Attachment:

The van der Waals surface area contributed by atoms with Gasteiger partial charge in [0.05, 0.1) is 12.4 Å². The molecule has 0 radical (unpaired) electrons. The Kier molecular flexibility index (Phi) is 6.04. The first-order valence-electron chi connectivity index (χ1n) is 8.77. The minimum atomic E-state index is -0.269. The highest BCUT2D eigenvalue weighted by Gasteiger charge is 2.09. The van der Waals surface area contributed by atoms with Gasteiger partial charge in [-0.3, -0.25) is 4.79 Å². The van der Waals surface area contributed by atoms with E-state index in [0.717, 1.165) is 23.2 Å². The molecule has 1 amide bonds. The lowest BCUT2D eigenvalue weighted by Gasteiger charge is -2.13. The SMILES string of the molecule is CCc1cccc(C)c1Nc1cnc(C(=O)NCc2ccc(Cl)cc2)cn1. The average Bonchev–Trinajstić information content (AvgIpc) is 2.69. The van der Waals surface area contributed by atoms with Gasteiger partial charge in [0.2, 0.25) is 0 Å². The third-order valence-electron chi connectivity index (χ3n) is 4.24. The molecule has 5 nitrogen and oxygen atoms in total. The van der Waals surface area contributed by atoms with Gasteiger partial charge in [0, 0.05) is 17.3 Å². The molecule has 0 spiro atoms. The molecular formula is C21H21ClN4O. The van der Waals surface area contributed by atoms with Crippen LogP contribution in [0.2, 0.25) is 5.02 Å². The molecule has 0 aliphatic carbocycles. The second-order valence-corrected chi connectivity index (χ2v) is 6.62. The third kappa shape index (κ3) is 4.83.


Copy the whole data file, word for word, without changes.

The van der Waals surface area contributed by atoms with Gasteiger partial charge in [0.05, 0.1) is 12.4 Å². The molecule has 0 radical (unpaired) electrons. The Kier molecular flexibility index (Phi) is 6.04. The first-order valence-electron chi connectivity index (χ1n) is 8.77. The minimum atomic E-state index is -0.269. The highest BCUT2D eigenvalue weighted by Gasteiger charge is 2.09. The van der Waals surface area contributed by atoms with Gasteiger partial charge in [-0.3, -0.25) is 4.79 Å². The van der Waals surface area contributed by atoms with E-state index in [0.717, 1.165) is 23.2 Å². The molecule has 1 amide bonds. The lowest BCUT2D eigenvalue weighted by Gasteiger charge is -2.13. The SMILES string of the molecule is CCc1cccc(C)c1Nc1cnc(C(=O)NCc2ccc(Cl)cc2)cn1. The average Bonchev–Trinajstić information content (AvgIpc) is 2.69. The van der Waals surface area contributed by atoms with Gasteiger partial charge in [0.2, 0.25) is 0 Å². The third-order valence-electron chi connectivity index (χ3n) is 4.24. The molecule has 5 nitrogen and oxygen atoms in total. The van der Waals surface area contributed by atoms with Gasteiger partial charge in [0, 0.05) is 17.3 Å². The molecule has 0 spiro atoms. The molecular formula is C21H21ClN4O. The van der Waals surface area contributed by atoms with Crippen LogP contribution in [0.2, 0.25) is 5.02 Å². The molecule has 0 aliphatic carbocycles. The second-order valence-corrected chi connectivity index (χ2v) is 6.62. The third kappa shape index (κ3) is 4.83.